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Economies of Scale


economies of scale

Large companies achieve economies of scale of shipping via post-panamax super tankers.

(Photo: Justin Sullivan / Getty Images)
Definition: Economies of scale is an economics term that means large entities, whether businesses, non-profits or governments, can reduce costs simply because of their size. This gives them a competitive advantage over smaller companies. For example, they can produce things more cheaply per unit because they make so many.

Types of Economies of Scale

There are two main types of economies of scale: internal and external. Internal economies are, as the name implies, internal to the company itself and is controllable by management. External economies are supported by external actors, such as the industry, geographic location or government.

Internal Economies of Scale

Internal economies result from the sheer size of the company, no matter what industry it's in or market it sells to. For example, large companies have the ability to buy in bulk, thus lowering the cost per unit of the materials they need to make their products. They can either use the savings to increase profits, or pass the savings to consumers and compete on price. There are five generally recognized types of internal economies of scale.
  1. Technical economies of scale result from efficiencies in the production process itself. Research shows that manufacturing costs can fall 70%-90% every time the business doubles its output. For example, larger companies can take advantage of efficient equipment, such as sophisticated data mining software that allows the firm to target its customers more effectively. Large shipping companies can cut costs by using super-tankers, such as the post-Panamax ships that carry as much as 16 trains. Finally, large companies achieve technical economies of scale because they learn by doing, putting them far ahead of the competition on the learning curve.
  2. Monopsony power is when a company buys so much of a product that it can negotiate a lower price than its smaller competitors.
  3. Managerial economies of scale arise when firms can hire specialists, such as seasoned sales executives, to manage specific areas of the company.
  4. Financial economies of scale means the company has cheaper access to cash. A larger company can get funded from the stock market with an initial public offering. Big firms usually have higher credit ratings, meaning they get lower interest rates on their bonds.
  5. Network economies of scale occur primarily in online businesses. That's because it costs virtually nothing to support each additional customer with existing infrastructure, so any revenue from the new customer is all profit for the business. A great example is eBay. (Source: FHS Economics, Economies of Scale Examples)

External Economies of Scale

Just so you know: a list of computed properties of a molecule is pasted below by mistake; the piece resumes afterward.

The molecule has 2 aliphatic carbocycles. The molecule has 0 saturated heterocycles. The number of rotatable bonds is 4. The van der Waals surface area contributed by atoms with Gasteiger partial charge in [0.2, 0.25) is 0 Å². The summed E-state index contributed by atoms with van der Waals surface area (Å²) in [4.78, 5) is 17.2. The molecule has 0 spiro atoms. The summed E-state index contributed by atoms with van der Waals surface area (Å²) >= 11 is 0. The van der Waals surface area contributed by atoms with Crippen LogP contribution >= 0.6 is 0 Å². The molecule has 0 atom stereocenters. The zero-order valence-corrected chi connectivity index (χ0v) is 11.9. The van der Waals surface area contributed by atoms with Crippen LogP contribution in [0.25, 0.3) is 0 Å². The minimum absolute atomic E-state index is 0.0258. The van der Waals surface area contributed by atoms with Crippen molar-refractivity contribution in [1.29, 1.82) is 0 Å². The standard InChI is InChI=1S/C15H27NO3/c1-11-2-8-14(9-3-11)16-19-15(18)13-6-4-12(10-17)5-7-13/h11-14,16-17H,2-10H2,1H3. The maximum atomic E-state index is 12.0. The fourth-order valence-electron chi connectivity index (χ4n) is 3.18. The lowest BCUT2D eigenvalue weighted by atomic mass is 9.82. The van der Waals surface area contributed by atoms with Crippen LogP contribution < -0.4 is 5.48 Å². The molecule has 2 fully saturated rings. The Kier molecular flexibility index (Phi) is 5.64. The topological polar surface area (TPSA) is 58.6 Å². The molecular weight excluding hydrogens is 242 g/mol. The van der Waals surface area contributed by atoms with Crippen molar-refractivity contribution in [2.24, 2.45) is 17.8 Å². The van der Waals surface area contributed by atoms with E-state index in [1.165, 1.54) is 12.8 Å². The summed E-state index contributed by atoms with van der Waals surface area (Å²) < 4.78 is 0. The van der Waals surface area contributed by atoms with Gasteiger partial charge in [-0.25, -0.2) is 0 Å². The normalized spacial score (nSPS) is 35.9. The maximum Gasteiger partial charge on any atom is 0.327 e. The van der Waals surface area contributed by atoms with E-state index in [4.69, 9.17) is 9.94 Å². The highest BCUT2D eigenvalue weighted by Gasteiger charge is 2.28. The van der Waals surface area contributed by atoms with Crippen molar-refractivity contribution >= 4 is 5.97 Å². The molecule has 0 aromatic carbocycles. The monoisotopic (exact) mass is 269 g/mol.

External economies of scale means a large company receives preferential treatment from government or other external sources simply because of its size. For example, most states will lower taxes to attract large companies since they will provide jobs for their residents. A large real estate developer can often convince a city to build roads and other infrastructure, saving those costs. Large companies can also take advantage of joint research with universities, lowering their own research expenses.

Small companies just don't have the leverage to take advantage of external economies of scale, and thus may find it harder or at least more expensive to compete. However, they can band together and take advantage of geographic economies of scale by clustering similar businesses in a small area. For example, artist lofts, galleries and restaurants in a downtown art district benefit from being near each other.

Diseconomies of Scale

Sometimes a company can grow so large chasing economies of scale that it can actually become a disadvantage. Diseconomies of scale occur when large companies suffer from their size. It might take longer to make decisions, making them less flexible. Miscommunication could occur, especially if the company becomes global. Acquiring new companies could result in a clash of corporate cultures, creating friction that slows progress.

How Economies of Scale Applies to You

Think of economies of scale like being able to buy in bulk if you have a larger family. Each box of detergent cost less per washload because you can buy it in bulk, and the manufacturer can save on packaging and distribution, so they pass the savings onto you. Also, it is cheaper for you because you have to run to the store less often if you buy in bulk.

Economies of Scale vs Economies of Scope

Economies of scope occur when a company branches out into multiple product lines. When companies broaden their scope, they benefit by combining complementary business functions, product lines or manufacturing processes. For example, most newspapers diversified into similar product lines, such as online and magazines, to diversify their revenue from declining newspaper sales. They achieved some economies of scope by taking advantage of their advertising sales teams, who could sell advertising in all three product lines.(Source: The Economist, Economies of Scale and Scope)

It's easy to confuse economies of scale with economies of scope, because they are both found in larger companies. However, economies of scale are found from producing one product line, while economies of scope result from combining efficiencies from many different product lines. Article updated July 11, 2012

Also Known As: Economy of Scale
Wal-Mart can sell products more cheaply because its huge buying power gives it monopsony economies of scale.
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